“Be forgiving of yourself and your kid. This is a very stressful time. If you need to put on a movie to get through the day, that’s absolutely fine.” Homayoun says, “You don’t have to home school if it’s really going to cause emotional distress for everyone involved. And I think that’s really important for parents to hear right now because we all feel so much personal pressure.”
Our team at Natural Pod, the majority who are parents themselves, have collaborated with educators on a curated list of quality resources to support you and your children during this time. But as the advice above suggests, just find a couple of resources that work for you and your family.
KHAN ACADEMY – Khan Academy is a free resource for students, teachers, and parents. Khan Academy’s library of trusted practice and lessons covers math, science, and more. They have created daily learning schedules ready to go for teachers or parents to implement, with lesson content embedded. The schedules are organized into different grade levels. Here is a breakdown of features:
- Khan Academy has a library of standards-aligned lessons covering kindergarten through early college math, grammar, science, history, AP® courses, SAT® preparation, and more.
- Students can practice skills with exercises, quizzes, and mastery challenges and get immediate feedback and support.
- Khan Academy is available in 40 languages.
- Students without laptops can access the Khan Academy website or use the Khan Academy app on smartphones.
TED ED – TedEd an extension of the famous Ted Talks. TedEd comprises of video based lessons organized by age and subject. As an educator you can use the resource to create your own video based lessons customized for your students adding interactive questions, discussion topics and more to your favorite TED-Ed Animations, TED talks or any video on YouTube. You can share the lessons with your students online and track the results. In addition you can receive a daily email of lesson plans that span all subjects and age groups. Students can also use the platform to create talks of their own at home, sharing their ideas with the world. In the TedEd Student Talks program, your students will learn how to discover, explore and present their big ideas as TED-style talks.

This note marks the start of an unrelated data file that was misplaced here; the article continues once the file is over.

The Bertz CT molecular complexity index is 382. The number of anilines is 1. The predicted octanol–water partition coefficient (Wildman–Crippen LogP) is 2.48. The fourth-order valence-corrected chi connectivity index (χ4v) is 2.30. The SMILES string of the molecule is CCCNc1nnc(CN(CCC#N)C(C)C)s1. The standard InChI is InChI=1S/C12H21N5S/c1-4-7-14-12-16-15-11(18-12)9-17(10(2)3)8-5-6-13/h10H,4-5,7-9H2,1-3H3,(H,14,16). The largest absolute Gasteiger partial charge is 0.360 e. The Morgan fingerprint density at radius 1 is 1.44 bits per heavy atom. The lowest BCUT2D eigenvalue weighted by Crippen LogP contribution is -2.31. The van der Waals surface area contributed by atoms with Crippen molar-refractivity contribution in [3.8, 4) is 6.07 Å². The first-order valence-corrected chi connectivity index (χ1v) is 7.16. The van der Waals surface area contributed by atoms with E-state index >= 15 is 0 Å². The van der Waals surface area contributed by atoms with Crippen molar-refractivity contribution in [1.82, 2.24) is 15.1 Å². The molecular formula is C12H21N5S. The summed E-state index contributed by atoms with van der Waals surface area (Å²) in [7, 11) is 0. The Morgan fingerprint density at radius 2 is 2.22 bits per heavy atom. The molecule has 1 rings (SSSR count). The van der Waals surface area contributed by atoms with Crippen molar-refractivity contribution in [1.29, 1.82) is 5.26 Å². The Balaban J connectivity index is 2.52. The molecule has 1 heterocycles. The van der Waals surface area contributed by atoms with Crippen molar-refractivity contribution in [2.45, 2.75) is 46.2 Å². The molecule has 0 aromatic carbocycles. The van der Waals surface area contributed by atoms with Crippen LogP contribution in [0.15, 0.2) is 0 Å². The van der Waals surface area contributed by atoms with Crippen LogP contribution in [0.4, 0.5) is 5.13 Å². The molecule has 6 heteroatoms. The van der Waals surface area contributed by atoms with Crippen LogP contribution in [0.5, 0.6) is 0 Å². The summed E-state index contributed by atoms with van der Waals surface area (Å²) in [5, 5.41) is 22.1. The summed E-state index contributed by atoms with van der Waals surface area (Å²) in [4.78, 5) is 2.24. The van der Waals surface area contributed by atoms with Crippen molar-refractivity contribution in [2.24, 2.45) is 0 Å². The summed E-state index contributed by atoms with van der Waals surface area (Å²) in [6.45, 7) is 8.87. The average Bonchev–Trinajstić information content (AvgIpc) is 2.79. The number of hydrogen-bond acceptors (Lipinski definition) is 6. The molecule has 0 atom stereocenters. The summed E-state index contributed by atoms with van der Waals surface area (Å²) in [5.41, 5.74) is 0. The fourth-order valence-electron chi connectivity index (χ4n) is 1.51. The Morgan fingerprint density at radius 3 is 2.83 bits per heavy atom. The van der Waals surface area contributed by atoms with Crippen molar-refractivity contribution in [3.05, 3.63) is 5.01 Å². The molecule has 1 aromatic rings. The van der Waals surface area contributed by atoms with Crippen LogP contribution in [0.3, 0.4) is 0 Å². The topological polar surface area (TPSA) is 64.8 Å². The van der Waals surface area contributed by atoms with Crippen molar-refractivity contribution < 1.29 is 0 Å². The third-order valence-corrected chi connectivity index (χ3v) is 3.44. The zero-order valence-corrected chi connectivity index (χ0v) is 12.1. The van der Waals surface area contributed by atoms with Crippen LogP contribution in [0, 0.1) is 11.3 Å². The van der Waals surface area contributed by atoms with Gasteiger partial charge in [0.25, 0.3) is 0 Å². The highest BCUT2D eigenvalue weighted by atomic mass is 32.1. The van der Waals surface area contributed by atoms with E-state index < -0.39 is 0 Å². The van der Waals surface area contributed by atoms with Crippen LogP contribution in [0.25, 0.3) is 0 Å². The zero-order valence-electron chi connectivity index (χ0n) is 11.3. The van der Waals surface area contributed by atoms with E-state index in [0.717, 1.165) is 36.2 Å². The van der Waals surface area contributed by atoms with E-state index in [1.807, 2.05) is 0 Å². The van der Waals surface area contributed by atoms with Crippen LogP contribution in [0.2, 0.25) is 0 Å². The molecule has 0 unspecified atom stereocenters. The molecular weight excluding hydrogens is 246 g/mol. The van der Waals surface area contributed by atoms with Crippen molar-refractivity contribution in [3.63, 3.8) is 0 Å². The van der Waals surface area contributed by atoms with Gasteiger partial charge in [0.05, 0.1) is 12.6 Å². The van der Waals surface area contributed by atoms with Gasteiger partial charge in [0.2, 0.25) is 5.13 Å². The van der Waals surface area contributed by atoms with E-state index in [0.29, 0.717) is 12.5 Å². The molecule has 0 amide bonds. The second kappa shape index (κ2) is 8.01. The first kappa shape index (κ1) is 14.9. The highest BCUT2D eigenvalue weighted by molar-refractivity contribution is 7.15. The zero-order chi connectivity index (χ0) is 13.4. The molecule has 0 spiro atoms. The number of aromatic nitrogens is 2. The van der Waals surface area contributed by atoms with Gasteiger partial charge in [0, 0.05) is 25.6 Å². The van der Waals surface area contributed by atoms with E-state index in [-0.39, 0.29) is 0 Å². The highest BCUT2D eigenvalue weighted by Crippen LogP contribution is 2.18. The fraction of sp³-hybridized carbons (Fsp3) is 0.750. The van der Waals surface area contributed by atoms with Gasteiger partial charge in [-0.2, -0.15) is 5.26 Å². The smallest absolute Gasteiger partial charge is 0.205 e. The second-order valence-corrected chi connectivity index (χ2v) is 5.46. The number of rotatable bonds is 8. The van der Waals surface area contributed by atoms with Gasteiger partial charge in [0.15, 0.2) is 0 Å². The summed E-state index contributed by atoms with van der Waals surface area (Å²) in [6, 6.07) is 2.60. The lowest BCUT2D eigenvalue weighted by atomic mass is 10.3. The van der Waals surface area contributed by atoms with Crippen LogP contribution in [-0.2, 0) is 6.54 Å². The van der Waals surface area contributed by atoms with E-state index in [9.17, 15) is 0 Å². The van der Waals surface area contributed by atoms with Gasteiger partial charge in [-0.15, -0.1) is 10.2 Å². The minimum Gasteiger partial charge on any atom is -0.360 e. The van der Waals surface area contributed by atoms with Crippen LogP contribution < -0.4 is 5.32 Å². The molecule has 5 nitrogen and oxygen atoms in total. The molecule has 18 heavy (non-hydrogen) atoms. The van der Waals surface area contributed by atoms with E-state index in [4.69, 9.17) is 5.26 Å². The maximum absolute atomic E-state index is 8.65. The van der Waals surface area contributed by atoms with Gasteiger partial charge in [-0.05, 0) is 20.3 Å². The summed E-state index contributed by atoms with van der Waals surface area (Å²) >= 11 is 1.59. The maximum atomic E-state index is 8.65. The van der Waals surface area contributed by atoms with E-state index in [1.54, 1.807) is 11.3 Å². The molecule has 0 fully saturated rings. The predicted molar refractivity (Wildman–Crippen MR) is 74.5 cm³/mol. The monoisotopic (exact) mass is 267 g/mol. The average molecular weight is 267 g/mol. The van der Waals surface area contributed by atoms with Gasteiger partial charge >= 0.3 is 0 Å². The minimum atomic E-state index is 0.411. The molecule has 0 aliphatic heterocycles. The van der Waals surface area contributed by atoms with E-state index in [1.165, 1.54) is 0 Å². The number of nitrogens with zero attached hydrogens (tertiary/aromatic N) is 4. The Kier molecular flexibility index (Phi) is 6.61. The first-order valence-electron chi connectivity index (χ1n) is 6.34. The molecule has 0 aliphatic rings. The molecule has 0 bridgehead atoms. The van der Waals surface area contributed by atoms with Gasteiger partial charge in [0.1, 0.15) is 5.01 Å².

BRAIN POP – Brain Pop is a comprehensive library of animated movies and activities, organised into groupings of grades and covering a huge range of topics, in English, French, Spanish and Mandarin. Lessons are designed with relevance, depth and humour to encourage kids on their unique learning paths and to challenge them to reflect, make connections and engage in deeper curiosity-driven learning.
NEWSELA – Newsela offers great content across many subjects, specifically curated to keep students highly engaged with their learning. They ensure diverse opinions are covered and feature people all students can identify with. – “When students aren’t engaged, learning doesn’t happen. Content manufactured for the classroom isn’t cutting it. Newsela content comes from the real world, about people and topics students relate to. We start with the world’s best sources and carefully select only the content that is most representative, most engaging, and best for Culturally Responsive Teaching. Because when students read about things they’re excited about, they learn to love learning for life.” – They are offering their entire product suite free until the end of 2020.
SCHOLASTIC LEARN AT HOME – Scholastic, one of the best known names in the educational materials industry, has created a Learn at Home site for students in grades Pre-K through 9th. The site features two-week’s worth of daily activities and projects on a variety of subjects, including science, math, ELA, and social studies. The curriculum includes stories, articles, videos, and activities designed to stimulate kids’ curiosity. Some of the material is also available in Spanish.